This is why proper glass installation is something you must be exceptionally serious about. Never assume that a body shop knows how to perform a windshield repair the right way. It may look good and appear “fixed” on the outside, but it could also fail to provide you with any level of protection in case you get in an accident. Your car’s windshield isn’t just glass, but it part of what creates the overall structural integrity of your car.
Proper Cure Time
Aside from only having a 2-hour window to repairing a windshield on the 2019 Ford F-150, technicians are also required to follow the OEM instructions of proper curing. An “inadequate or incorrect curing of the urethane adhesive seal with adversely affect glass retention.” The vehicle cannot be driven during this time until the urethane adhesive seal properly cures. If any of this were to occur without allowing proper curing, it would also increase your risk of getting involved in a dangerous accident.
What Happens When A Shop Cuts Corners In The Repair Process
The following photo is what happened to an American couple after their car had a prior illegitimate repair on the roof that they were unaware of. The roof is a critical element of vehicle windshields, as they all work to maintain the overall structural integrity of your vehicle. If one of these vehicle parts has received illegitimate repair in any way, it can create a catastrophic ripple affect to the rest of the car. That’s what happened to the couple involved in the car accident shown below. It may not have been a Ford, but we wanted to illustrate how critical it is shops follow the repair procedures laid out by your car’s manufacturer.
The repair shop that performed a prior repair on this vehicle didn’t follow OEM repair procedures, and as a result, the couple was trapped in a burning car after another vehicle T-boned into them. They survived, but their lives were forever changed:
Other Important Requirements For Fixed Glass Replacement
There are also specific circumstances where Ford requires the damaged fixed glass to be discarded and replaced with a new one. These are:
- “The fixed glass is the windshield glass and is equipped with a camera bracket.
- The fixed glass is equipped with adhesive moldings.”
The Ford OEM statement also stresses if the replaced windshield is equipped with a camera bracket serving as an additional pair of eyes to keep you safe on the road., “it must have locating pins and spacers to ensure a correct alignment.” This is what we discussed earlier with windshields being equipped with advanced safety technologies. The ADAS features in your car are composed of ultrasonic, camera, and radar sensors. Without proper windshield glass repair, the ADAS features wouldn’t be able to perform their designated functions (blind-spot detection, lane departure assist, rearview camera, forward collision warning, and more). As a result, your safety is compromised, and the quality of the repair is diminished.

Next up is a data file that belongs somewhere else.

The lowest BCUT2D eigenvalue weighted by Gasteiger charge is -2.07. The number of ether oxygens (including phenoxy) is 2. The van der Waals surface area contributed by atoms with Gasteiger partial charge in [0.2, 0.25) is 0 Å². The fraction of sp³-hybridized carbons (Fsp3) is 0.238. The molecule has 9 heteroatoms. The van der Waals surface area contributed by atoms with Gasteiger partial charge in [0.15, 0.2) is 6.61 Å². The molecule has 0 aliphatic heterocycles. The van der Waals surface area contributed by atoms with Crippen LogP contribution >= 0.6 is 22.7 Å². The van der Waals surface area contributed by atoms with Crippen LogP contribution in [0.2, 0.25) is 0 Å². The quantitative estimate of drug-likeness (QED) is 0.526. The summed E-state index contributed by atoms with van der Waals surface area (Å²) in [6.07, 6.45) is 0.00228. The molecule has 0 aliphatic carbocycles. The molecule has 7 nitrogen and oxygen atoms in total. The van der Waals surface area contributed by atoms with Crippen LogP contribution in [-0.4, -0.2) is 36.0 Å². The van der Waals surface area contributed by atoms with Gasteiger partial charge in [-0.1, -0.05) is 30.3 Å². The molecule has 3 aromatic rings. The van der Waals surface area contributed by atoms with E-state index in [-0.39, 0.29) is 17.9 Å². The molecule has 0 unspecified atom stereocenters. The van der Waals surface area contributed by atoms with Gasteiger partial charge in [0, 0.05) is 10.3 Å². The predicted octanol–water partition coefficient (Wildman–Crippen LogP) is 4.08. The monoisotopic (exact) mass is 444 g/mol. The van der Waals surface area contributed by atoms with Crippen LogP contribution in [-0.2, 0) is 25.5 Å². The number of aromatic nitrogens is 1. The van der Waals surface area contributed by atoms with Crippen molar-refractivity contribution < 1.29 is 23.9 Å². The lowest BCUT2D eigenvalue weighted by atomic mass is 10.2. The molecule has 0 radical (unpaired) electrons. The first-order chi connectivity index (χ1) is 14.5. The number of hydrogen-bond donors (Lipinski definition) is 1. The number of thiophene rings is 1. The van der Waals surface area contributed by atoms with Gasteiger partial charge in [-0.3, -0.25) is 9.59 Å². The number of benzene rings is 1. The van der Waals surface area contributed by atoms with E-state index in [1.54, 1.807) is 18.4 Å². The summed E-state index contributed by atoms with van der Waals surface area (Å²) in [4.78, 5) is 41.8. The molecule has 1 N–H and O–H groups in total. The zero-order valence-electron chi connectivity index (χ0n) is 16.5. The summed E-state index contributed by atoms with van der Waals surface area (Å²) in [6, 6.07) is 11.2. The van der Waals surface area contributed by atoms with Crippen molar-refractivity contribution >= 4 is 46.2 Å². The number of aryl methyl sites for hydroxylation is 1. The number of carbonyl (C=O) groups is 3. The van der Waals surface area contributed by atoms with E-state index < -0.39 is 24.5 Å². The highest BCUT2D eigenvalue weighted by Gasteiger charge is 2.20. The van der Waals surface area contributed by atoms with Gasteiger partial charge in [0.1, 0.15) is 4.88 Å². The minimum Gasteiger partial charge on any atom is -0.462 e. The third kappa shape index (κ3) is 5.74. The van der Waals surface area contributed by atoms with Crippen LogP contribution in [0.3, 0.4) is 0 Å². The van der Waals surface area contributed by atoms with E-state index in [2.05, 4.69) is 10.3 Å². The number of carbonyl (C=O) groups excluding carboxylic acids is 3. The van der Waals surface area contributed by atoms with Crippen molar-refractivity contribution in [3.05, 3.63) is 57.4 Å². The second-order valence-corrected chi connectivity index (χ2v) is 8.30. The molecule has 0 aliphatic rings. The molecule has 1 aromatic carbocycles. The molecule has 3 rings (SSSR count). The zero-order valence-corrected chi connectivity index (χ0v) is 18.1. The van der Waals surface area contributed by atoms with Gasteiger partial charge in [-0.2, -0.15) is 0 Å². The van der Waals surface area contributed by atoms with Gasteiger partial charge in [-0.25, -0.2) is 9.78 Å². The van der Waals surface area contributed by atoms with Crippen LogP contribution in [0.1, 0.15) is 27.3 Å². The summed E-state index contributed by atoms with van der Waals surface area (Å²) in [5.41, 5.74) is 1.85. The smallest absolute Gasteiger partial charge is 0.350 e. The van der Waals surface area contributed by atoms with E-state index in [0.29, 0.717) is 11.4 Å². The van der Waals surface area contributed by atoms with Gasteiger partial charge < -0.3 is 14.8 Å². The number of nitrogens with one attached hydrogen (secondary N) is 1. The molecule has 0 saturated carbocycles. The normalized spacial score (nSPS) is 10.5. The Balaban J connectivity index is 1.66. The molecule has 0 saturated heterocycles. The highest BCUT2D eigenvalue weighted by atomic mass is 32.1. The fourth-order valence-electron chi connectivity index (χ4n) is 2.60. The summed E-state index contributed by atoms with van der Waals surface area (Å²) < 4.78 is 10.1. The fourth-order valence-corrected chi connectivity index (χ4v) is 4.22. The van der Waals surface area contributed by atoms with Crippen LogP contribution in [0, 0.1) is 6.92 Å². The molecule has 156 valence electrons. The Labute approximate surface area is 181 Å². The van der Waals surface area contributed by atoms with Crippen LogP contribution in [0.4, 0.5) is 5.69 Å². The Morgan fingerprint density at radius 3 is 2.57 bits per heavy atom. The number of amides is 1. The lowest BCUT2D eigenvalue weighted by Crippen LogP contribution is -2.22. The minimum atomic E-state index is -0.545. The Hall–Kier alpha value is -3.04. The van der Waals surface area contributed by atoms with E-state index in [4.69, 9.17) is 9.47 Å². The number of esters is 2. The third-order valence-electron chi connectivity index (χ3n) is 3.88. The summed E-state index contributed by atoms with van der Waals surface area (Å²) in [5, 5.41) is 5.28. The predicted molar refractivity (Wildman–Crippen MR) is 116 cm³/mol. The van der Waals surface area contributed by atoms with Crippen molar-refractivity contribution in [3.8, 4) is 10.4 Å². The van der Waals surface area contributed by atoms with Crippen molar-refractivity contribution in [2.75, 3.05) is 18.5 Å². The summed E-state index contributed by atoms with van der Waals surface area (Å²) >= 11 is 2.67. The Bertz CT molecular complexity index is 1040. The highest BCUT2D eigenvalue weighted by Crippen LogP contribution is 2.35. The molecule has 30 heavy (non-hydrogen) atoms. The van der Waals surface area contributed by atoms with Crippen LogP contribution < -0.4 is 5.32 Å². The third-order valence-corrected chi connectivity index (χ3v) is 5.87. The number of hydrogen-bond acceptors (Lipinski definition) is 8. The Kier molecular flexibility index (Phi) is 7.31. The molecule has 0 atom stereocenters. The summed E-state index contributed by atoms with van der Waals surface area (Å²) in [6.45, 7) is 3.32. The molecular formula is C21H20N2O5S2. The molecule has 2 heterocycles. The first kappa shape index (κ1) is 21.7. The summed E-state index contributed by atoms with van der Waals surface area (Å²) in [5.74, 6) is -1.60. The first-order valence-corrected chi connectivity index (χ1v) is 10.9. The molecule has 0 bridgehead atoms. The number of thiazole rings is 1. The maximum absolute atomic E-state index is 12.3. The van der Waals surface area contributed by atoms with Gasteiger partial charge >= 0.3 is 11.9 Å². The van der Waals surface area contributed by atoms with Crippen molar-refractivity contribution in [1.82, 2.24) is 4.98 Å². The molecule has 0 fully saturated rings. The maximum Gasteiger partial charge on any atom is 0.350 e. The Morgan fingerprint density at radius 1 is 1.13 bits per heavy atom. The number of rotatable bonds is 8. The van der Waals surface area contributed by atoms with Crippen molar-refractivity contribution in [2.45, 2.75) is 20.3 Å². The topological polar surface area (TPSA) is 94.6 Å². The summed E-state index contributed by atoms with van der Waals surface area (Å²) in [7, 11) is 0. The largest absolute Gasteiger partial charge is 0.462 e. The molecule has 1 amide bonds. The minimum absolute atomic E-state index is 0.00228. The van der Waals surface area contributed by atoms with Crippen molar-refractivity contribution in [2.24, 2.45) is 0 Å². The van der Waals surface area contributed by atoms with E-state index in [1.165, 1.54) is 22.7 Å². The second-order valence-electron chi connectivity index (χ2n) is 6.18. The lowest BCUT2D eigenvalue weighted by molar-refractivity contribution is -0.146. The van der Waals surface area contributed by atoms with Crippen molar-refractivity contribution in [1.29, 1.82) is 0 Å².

Who In North Carolina Knows How To Perform Windshield Glass Repair For Ford?
Here at Statesville Collision Center, your safety is our number one priority. We refuse to begin a repair before we look up what the OEM says for any car that comes into our shop. We wanted to write this blog for Ford owners, so you have more knowledge of what a proper glass repair entails. We are also a Ford OEM certified repair shop, which means we are dedicated to becoming experts in all things regarding Ford repair.
In addition to being Ford OEM certified, our technicians are all I-CAR Gold Class certified, which only about 10% of auto repair shops in the country achieve. This means that our technicians have received the highest level of training and know what it means to repair your car the right way. We are always checking OEM repair procedures and understand what it takes to give you the best possible repair out there!
Our motto is, “we may not be related, but you’ll feel like we’re family!” We genuinely care about North Carolina drivers receiving the highest level of repair possible for their vehicles, because that is what you deserve.
We look forward to hearing from you!